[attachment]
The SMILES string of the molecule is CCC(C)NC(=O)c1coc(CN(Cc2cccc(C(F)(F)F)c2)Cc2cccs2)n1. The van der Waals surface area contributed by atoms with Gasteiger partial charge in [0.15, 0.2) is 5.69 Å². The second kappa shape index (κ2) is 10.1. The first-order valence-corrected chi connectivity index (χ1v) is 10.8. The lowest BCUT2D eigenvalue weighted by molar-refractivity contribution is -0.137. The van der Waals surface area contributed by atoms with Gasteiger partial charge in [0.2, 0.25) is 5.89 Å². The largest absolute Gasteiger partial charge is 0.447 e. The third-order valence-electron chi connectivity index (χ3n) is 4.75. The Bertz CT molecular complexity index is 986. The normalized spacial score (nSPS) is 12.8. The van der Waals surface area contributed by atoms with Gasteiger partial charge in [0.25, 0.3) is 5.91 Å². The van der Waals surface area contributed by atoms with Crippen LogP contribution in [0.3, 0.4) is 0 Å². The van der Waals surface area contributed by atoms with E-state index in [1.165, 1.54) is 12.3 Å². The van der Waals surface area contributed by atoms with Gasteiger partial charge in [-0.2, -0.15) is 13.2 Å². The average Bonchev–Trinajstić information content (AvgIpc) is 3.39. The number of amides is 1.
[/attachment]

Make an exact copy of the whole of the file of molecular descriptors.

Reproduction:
The SMILES string of the molecule is CCC(C)NC(=O)c1coc(CN(Cc2cccc(C(F)(F)F)c2)Cc2cccs2)n1. The van der Waals surface area contributed by atoms with Gasteiger partial charge in [0.15, 0.2) is 5.69 Å². The second kappa shape index (κ2) is 10.1. The first-order valence-corrected chi connectivity index (χ1v) is 10.8. The lowest BCUT2D eigenvalue weighted by molar-refractivity contribution is -0.137. The van der Waals surface area contributed by atoms with Gasteiger partial charge in [0.2, 0.25) is 5.89 Å². The largest absolute Gasteiger partial charge is 0.447 e. The third-order valence-electron chi connectivity index (χ3n) is 4.75. The Bertz CT molecular complexity index is 986. The normalized spacial score (nSPS) is 12.8. The van der Waals surface area contributed by atoms with Gasteiger partial charge in [0.25, 0.3) is 5.91 Å². The van der Waals surface area contributed by atoms with Crippen LogP contribution in [0.3, 0.4) is 0 Å². The van der Waals surface area contributed by atoms with E-state index in [1.165, 1.54) is 12.3 Å². The van der Waals surface area contributed by atoms with Gasteiger partial charge in [-0.2, -0.15) is 13.2 Å². The average Bonchev–Trinajstić information content (AvgIpc) is 3.39. The number of amides is 1.